Grassroots models best hope for native education reforms

July 23, 2014 - Canada’s Assembly of First Nations (AFN) descended upon Halifax for its 25th annual meeting this week, and one of the most contentious issues on the table was First Nations education reform. Chiefs representing half of the 630 First Nations across Canada were there, in large measure, to decide on the next move after rejecting the Harper government’s Bill C-33, aimed at completely revamping on-reserve education.

The legislation and associated $1.9-billion multi-year financial deal, endorsed by former AFN National Chief Shawn Atleo, sparked widespread dissent, eventually leading to Atleo’s demise. Overriding the AFN education committee, chaired by Mi’kmaq Morley Googoo of Waycobah First Nation, the vast majority of chiefs and band representatives, particularly in Ontario, Quebec, and the Prairie West, rejected it as a sham imposed upon them by Aboriginal Affairs Minister Bernard Valcourt with a patina of consultation.

Finding a consensus at the Halifax AFN assembly was not easy, given the residue of broken trust not only with the Conservative government, but also within the AFN itself. The two initial proposed education resolutions were crystal clear in their rejection of Bill C-33. In addition, Morley Googoo was away for the debate recovering from recent surgery.

Gilbert Whiteduck, of the Quebec Algonquin Nation, Kitigan Zibi Anishinabeg, was outspoken in his criticism of the proposed deal. “We’re being told, by the minister, that he’s not pouring money into an old school bus,” he declared. “But, hold on, because he wasn’t putting money into the bus in the first place.” The real answer, according to Whiteduck, is to “build upon existing First Nations schools” not to impose another layer of federal bureaucracy.

Moderates like Jaime Battiste, interim regional chief for Nova Scotia and Newfoundland, sounded more conciliatory. “I heard a lot of chiefs saying that they don’t want to throw the baby out with the bath water, that there’s room for discussion,” he told Canadian Press.

The chiefs proved to be in no mood to compromise. Proposed education reform resolutions from Chief Ava Hill, Six Nations of Grand River, Ont., and Debra Foxcroft, Tseshaht First Nation, B.C., both reaffirmed a May 27 resolution rejecting the bill outright and calling for “an honourable process” leading to a plan respecting “regional and local diversity” and “inherent treaty rights.”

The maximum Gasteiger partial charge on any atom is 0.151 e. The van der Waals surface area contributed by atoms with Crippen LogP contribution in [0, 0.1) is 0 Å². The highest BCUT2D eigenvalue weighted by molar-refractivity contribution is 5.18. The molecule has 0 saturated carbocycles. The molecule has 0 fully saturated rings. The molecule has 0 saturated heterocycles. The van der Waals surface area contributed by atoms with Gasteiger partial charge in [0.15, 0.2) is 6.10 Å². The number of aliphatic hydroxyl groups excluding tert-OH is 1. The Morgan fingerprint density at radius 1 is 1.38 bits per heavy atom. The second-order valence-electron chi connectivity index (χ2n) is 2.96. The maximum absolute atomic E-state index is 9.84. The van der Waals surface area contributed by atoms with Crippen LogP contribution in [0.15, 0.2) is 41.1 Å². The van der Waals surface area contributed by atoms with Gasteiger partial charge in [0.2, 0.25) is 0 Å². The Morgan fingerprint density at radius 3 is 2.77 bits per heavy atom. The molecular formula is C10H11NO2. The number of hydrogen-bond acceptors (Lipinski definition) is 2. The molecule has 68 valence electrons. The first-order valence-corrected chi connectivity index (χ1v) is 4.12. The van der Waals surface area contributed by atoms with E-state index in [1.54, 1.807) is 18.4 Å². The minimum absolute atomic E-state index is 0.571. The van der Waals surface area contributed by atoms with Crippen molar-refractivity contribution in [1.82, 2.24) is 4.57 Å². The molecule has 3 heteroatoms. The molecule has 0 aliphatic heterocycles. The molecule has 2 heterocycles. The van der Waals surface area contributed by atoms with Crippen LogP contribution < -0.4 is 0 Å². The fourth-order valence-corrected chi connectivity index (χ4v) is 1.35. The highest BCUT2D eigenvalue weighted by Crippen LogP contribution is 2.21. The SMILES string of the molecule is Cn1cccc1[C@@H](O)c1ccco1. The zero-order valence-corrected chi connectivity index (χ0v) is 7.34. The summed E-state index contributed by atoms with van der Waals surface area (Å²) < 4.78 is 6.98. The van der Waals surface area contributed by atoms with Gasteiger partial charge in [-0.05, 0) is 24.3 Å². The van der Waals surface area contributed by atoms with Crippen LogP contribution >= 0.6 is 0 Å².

The special assembly organizers worked overtime, behind the scenes, to paper over any cracks on the First Nations front. Two competing resolutions were consolidated, and appeared miraculously, on July 17, with Hill and Foxcroft as movers and seconders. There would be no repeat of the unceremonious dumping of the AFN-Ottawa deal leading to Atleo’s departure.

The compromise resolution sailed through because it moved past the rejection of Bill C-33 to propose a few new preconditions for renegotiating the education settlement. In the wake of the shelved federal bill, the AFN is now committed to the advancement of First Nations education in a manner that: 1. fully respects regional and local diversity; 2. protects and strengthens existing regional initiatives; 3. properly resources regional education systems, respecting cultural and language traditions and providing “appropriate and agreed upon accountability” for financial and educational results.

Two new wrinkles have been added to the AFN education reform agenda. Chiefs will now be more insistent upon the need to “respect partnership” and be “consistent with treaty relationships.” They are also seeking a firmer commitment to “transition out from under the Indian Act.”

How the AFN proposes to get there is still murky. Instead of proceeding to propose a “facilitation committee” to nail down the “funding framework,” the gathering opted to take more time to develop a process aimed at putting the desired pieces together out of the shattered AFN-Ottawa accord.

Even though the AFN met in Halifax, in Mi’kmaw territory, there was little or no open discussion about the governance models provided by regional initiatives like the Mi’kmaw Kina’matnewey (MK). That’s the uniquely Nova Scotian Mi’kmaw school authority funded by the Department of Aboriginal Affairs and Northern Development six years ago, originally to oversee a single First Nations school in Shubenacadie First Nation.

Today, the MK operates 12 schools with some 3,000 students in 13 different Mi’kmaw communities and shows some promise for improving student achievement, especially the high school completion rates, and the life chances of its graduates. So the fundamental question arises: how can First Nations-run community schools like the MK be built more effectively into the current education reform process?

Beating back the recent federal bureaucratic intrusion is still absorbing far too much of the policy-making energy. Yet the Halifax AFN meeting sent out the right signals. “Each region, each nation,” as Battiste of Eskasoni recently noted, “has their own people that they would rather have working on (education reform) than a bigger bureaucracy out of Ottawa.”


Authored by Paul W. Bennett. Originally published in the Chronicle Herald, July 18, 2014.

Paul W. Bennett is senior education fellow at the Northern Policy Institute. His next report, co-authored with the University of Alberta’s Jonathan Anuik, will address First Nations education renewal.

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